208 Main Street
Backstory and Context
Frank G. Hertzler, son of Dr. John Hertzler, operated a hardware store at this 208 Main Street site in partnership with Matthew Harvey Anderson, the banker who lived at 17 Front Street. Frank built and resided in the house at 25 Front Street. The original store structure here was destroyed in the 1912 fire, and the tax office records of the county show that the current building was constructed in 1940.
A couple of years after Robert Edgar (“Pud”) True and his wife Gladys McFarlen True moved to Madison, they bought the building and operated a grocery store from 1944 to 1976. In fact, during their first three months in Madison, the True's rented a room in the former residence of Frank Hertzler at 25 Front Street.
For a time this building was also operated as an annex to the post office.when the post office was located next door in the 206 Main Street location.
According to the 1890 Hartford Insurance Company map of Madison, an early structure at 210 Main was the office of Dr. Richard M. Fletcher. A later use of the location according to the 1905 Alabama Mercantile Book was the drugstore of Pride & Bradford.
Thomas Logan Bradford was only 35 years old when he committed suicide by taking an overdose of morphine from this drugstore. He had married Fannie Burton, a daughter of John Mullins Burton, who owned the competing drugstore at the 216 Main location. The Bradfords had bought the house at 306 Church Street in 1906 and had a daughter born there. Thomas had been employed by his father-in-law for a while, but resigned to go into partnership in the store at 210 Main by about 1904. His suicide note mentioned failing health and business losses.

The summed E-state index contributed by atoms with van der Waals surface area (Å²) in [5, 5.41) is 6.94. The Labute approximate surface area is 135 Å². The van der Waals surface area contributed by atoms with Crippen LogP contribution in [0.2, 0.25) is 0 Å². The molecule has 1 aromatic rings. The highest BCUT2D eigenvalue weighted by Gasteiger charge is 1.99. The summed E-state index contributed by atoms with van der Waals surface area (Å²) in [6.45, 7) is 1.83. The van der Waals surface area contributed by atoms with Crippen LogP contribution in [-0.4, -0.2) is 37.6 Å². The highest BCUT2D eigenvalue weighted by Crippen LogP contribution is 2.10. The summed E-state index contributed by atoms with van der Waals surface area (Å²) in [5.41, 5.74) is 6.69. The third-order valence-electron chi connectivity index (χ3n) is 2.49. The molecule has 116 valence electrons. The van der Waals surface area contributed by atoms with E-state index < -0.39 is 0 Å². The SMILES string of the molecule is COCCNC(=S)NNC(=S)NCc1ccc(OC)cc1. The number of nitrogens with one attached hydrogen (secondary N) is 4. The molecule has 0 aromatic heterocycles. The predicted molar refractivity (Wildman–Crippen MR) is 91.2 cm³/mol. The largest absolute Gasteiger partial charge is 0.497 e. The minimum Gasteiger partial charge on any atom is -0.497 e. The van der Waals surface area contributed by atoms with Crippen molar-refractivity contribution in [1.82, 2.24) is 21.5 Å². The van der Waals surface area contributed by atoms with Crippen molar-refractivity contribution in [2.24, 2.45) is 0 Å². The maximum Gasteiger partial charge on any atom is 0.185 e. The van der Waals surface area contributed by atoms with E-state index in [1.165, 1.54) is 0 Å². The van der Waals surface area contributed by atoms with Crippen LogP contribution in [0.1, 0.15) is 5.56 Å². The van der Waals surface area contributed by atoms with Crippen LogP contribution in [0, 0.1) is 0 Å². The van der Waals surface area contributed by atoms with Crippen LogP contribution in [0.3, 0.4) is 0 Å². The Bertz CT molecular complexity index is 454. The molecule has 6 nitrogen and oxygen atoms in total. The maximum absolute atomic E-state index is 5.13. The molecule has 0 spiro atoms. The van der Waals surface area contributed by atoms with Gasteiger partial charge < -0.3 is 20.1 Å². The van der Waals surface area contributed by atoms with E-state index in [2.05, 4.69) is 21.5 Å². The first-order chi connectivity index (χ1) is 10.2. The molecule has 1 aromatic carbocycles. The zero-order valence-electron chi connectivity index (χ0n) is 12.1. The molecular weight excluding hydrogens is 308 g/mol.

After the passing of Tom Bradford, there are indications the drug store reopened as the Phoenix Drugstore. However, it may have also been the name for the rebuilt store after the fire of 1912 heavily damaged the structure. Tom's wife Fannie moved into her father's house at 21 Front Street and wrote a weekly column about Madison for the Huntsville newspaper for the remainder of her life.
A vintage comic book business utilized the 208 building in the 1990s, but it was later renovated by Walt and Larry Anderson to become the Bandito Burrito restaurant. The restaurant occupied not only 208 Main, but it later included the location at 210 Main Street.
The Madison Drug Company was established at 210 Main by Dr. Luther Wikle and his partner Ben Porter in 1912. It may then have been given the name of the Phoenix Drugstore. Wikle later sold his interest to William Russell, a son of the constable of that name who also ran the gristmill for which Mill Road is named.
Since 2015 208 and 210 Main have been occupied by Old Black Bear Brewing. Old Black Bear is a favorite hangout for locals and guests. Often on Friday nights during the summer there is live music on the patio to the east of 210 Main.